supported. At national and regional level, it is important to share appropriate climate
information and projections that can help to predict distribution of rubber in
traditional and marginal areas.
How can natural rubber contribute?
There are different opportunities and knowledge gaps regarding the possible
impacts of rubber (from plantations to end-products) on climate change adaptation
and mitigation. Ecosystem-based adaptation has highlighted improvements in soil
moisture, erosion, and soil chemistry. Rubber tree is a suitable component of
agroforestry models for the purpose of enhancing cropping diversity as well as tree
cover for carbon sequestration. Carbon sequestration in plants and soils has
additional benefit and bio-sequestration carbon offsets can have the potential to
bring economic benefits to smallholders. Carbon sequestration process-based
models can have the ability to describe C sequestration by rubber plantations
(biomass and soil). Effects on soil erosion, soil degradation and runoff, can also be
modelled at watershed level, depending on land management options and climate
scenarios. There are opportunities for using genetically selected rubber germplasm
for climate adaptation and rubber farming in degraded land for improving livelihood
Focus on Green Investments
Dealing with climate change, be it mitigation or adaptation, requires public and
private investments. This means providing incentives for green investment and
safety-net to pricing risk. Digital technology solutions can play an important role. The
global GDP grew by 2.9% in 2019 according to the IMF, and if the global economy
decarbonised at the same rate as in the last 10 years, that would still lead to an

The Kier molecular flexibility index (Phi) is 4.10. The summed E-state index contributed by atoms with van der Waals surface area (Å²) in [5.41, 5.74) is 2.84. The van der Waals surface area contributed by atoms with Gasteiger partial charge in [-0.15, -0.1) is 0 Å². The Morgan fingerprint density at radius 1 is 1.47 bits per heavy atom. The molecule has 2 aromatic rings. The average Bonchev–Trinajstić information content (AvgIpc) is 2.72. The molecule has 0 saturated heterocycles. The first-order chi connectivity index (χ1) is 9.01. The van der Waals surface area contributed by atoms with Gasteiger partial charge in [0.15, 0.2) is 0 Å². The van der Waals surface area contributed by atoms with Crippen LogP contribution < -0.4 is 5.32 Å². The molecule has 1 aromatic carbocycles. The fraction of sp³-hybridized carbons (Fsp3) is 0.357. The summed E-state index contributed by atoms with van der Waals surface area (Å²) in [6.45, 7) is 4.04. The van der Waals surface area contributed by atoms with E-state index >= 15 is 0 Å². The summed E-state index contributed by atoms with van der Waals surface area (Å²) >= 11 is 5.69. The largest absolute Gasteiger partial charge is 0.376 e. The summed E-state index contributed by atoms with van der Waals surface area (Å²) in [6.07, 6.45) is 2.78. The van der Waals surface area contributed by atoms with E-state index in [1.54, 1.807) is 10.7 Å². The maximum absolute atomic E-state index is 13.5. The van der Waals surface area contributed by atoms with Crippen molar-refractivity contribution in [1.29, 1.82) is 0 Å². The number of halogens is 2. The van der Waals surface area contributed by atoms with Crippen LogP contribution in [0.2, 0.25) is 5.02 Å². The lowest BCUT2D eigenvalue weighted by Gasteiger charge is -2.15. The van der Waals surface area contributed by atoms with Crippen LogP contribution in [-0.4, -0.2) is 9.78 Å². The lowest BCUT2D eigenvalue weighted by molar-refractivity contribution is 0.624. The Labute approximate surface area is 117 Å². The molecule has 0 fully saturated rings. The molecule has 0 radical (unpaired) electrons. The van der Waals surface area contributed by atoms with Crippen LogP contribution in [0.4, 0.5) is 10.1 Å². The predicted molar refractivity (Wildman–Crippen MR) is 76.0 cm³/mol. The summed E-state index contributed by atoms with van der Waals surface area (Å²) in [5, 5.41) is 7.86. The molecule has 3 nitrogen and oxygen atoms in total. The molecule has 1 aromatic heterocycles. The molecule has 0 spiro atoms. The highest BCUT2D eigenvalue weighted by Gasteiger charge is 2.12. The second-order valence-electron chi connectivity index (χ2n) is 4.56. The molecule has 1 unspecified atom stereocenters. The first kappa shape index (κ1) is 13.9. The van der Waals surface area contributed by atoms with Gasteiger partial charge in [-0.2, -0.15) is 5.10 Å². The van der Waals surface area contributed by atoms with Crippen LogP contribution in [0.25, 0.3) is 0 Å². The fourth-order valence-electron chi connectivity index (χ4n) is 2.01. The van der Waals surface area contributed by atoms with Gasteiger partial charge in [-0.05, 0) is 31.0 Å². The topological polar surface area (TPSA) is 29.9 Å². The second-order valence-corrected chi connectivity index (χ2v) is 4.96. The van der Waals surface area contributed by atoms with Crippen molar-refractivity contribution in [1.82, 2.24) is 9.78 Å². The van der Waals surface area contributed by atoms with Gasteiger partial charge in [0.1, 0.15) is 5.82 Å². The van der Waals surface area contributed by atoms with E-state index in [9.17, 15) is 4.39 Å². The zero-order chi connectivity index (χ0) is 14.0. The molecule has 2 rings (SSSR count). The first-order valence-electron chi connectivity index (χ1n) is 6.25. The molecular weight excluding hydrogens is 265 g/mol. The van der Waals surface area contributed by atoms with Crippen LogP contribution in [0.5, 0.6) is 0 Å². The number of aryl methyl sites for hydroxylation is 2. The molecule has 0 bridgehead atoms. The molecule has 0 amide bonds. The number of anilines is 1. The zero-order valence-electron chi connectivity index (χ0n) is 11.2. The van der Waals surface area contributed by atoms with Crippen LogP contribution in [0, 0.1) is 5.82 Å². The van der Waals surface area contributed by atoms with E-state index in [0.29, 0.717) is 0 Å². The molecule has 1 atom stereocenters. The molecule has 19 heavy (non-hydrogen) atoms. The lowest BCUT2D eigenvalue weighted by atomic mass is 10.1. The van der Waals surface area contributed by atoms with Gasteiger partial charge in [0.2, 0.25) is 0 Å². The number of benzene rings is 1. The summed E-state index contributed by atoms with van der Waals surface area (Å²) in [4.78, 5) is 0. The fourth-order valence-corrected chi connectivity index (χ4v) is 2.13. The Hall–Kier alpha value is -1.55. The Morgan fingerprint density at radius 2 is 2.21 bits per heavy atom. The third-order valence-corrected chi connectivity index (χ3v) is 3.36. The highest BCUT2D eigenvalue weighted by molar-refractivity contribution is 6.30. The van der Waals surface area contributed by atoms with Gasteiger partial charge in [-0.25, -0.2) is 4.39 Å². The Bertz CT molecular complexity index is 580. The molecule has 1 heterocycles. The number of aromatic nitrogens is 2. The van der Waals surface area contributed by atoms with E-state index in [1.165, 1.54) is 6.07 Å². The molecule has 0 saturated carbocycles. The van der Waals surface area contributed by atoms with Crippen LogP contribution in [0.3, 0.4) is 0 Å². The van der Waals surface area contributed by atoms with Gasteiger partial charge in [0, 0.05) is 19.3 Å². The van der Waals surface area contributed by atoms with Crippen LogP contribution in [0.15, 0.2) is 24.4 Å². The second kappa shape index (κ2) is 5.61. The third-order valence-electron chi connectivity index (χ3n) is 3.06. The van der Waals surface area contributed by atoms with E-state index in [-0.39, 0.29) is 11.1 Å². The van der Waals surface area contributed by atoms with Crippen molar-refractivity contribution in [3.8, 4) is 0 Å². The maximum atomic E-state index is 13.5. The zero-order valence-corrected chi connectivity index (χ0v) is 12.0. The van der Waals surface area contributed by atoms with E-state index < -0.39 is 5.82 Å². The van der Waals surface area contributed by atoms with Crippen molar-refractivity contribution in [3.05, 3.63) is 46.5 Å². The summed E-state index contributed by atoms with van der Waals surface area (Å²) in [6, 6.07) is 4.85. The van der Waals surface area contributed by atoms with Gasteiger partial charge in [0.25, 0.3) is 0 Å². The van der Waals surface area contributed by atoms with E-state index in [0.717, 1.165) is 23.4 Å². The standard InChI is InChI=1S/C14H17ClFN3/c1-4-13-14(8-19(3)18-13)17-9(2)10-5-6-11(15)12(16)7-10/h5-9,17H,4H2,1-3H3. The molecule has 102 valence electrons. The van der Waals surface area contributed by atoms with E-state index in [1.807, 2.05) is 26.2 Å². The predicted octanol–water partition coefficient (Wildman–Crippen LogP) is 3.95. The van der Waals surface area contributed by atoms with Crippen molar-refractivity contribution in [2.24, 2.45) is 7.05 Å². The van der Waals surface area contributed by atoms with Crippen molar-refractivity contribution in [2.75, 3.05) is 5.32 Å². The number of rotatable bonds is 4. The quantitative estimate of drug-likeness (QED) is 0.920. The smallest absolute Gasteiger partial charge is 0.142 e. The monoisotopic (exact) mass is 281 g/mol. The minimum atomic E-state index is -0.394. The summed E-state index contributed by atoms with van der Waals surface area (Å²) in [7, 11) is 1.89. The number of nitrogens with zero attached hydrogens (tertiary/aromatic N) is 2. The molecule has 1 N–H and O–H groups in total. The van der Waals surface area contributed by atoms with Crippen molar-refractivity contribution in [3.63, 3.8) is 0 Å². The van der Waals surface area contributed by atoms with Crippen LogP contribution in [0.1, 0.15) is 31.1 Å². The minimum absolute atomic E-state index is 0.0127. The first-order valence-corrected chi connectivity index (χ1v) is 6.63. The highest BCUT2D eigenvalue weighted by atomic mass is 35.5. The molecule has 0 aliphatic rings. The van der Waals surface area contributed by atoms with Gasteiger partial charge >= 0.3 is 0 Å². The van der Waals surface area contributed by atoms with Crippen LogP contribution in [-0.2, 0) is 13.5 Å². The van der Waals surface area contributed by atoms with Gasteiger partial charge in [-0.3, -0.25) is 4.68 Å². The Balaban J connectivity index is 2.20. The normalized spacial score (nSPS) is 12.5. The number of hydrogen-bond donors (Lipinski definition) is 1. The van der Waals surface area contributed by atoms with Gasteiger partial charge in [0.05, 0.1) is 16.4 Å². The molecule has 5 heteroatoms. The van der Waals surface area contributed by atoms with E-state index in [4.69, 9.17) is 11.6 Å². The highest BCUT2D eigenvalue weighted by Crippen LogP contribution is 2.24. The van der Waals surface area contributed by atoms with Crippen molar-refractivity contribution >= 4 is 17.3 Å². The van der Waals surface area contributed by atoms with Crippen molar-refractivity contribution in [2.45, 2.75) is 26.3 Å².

increase in global emissions. There is urgent need to address ecosystem- based
adaptation plans for renewal of plantations, well aligned with the NDCs. Financial
institutions are also able to play a key role in unlocking investments for a climate
resilient rubber economy. There is an untapped potential to apply climate finance to
the rubber sector to significantly reduce emissions and to encourage climate
adaptation ensuring livelihood improvement for small farmers.
Major business, economic, and societal shifts towards sustainable production and
consumption, embracing the circular economy could underlie transition to 1.5°C
pathway. Global production can be safeguarded and sustainably increased on a
lasting basis by strengthening climate resilience and can successfully contribute to
climate mitigation goals.
What International Fora can do?
Public and the private actors have a key role to play in recognising the importance of
natural rubber in mitigating the effects of climate change and implementing
measures keeping adaptation as a high priority for natural rubber systems. There is a
need for increased consideration of the rubber sector in international climate change
for a such as the UNFCCC, as well as the SDGs, especially SDG12 on sustainable
production and consumption.
A scientific-based holistic approach, can help to address thoroughly all social,
economic and environmental aspects related to livelihoods, conservation of
biodiversity and sustainable growth of natural rubber production and consumption.
This will also require innovative forms of cooperation across national borders and among a variety of actors – governments, business, academia, and civil society. We
can, and need to act together, now.